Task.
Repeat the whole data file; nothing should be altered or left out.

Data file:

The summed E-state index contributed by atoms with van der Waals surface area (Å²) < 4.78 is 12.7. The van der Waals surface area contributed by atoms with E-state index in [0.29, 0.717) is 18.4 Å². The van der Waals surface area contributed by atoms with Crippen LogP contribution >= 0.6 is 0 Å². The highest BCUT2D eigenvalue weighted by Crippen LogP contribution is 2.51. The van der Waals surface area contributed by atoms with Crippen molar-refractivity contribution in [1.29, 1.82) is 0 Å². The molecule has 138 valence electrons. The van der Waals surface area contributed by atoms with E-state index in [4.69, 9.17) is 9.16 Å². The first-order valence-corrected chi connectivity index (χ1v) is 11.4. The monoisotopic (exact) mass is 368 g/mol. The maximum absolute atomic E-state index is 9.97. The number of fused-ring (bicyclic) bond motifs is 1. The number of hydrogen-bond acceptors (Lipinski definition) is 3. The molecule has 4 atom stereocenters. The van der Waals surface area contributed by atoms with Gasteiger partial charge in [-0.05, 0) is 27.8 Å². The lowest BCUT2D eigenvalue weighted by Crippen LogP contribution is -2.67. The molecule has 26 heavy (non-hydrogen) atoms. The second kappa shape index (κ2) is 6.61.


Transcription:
The summed E-state index contributed by atoms with van der Waals surface area (Å²) < 4.78 is 12.7. The van der Waals surface area contributed by atoms with E-state index in [0.29, 0.717) is 18.4 Å². The van der Waals surface area contributed by atoms with Crippen LogP contribution >= 0.6 is 0 Å². The highest BCUT2D eigenvalue weighted by Crippen LogP contribution is 2.51. The van der Waals surface area contributed by atoms with Crippen molar-refractivity contribution in [1.29, 1.82) is 0 Å². The molecule has 138 valence electrons. The van der Waals surface area contributed by atoms with E-state index in [4.69, 9.17) is 9.16 Å². The first-order valence-corrected chi connectivity index (χ1v) is 11.4. The monoisotopic (exact) mass is 368 g/mol. The maximum absolute atomic E-state index is 9.97. The number of fused-ring (bicyclic) bond motifs is 1. The number of hydrogen-bond acceptors (Lipinski definition) is 3. The molecule has 4 atom stereocenters. The van der Waals surface area contributed by atoms with Gasteiger partial charge in [-0.05, 0) is 27.8 Å². The lowest BCUT2D eigenvalue weighted by Crippen LogP contribution is -2.67. The molecule has 26 heavy (non-hydrogen) atoms. The second kappa shape index (κ2) is 6.61.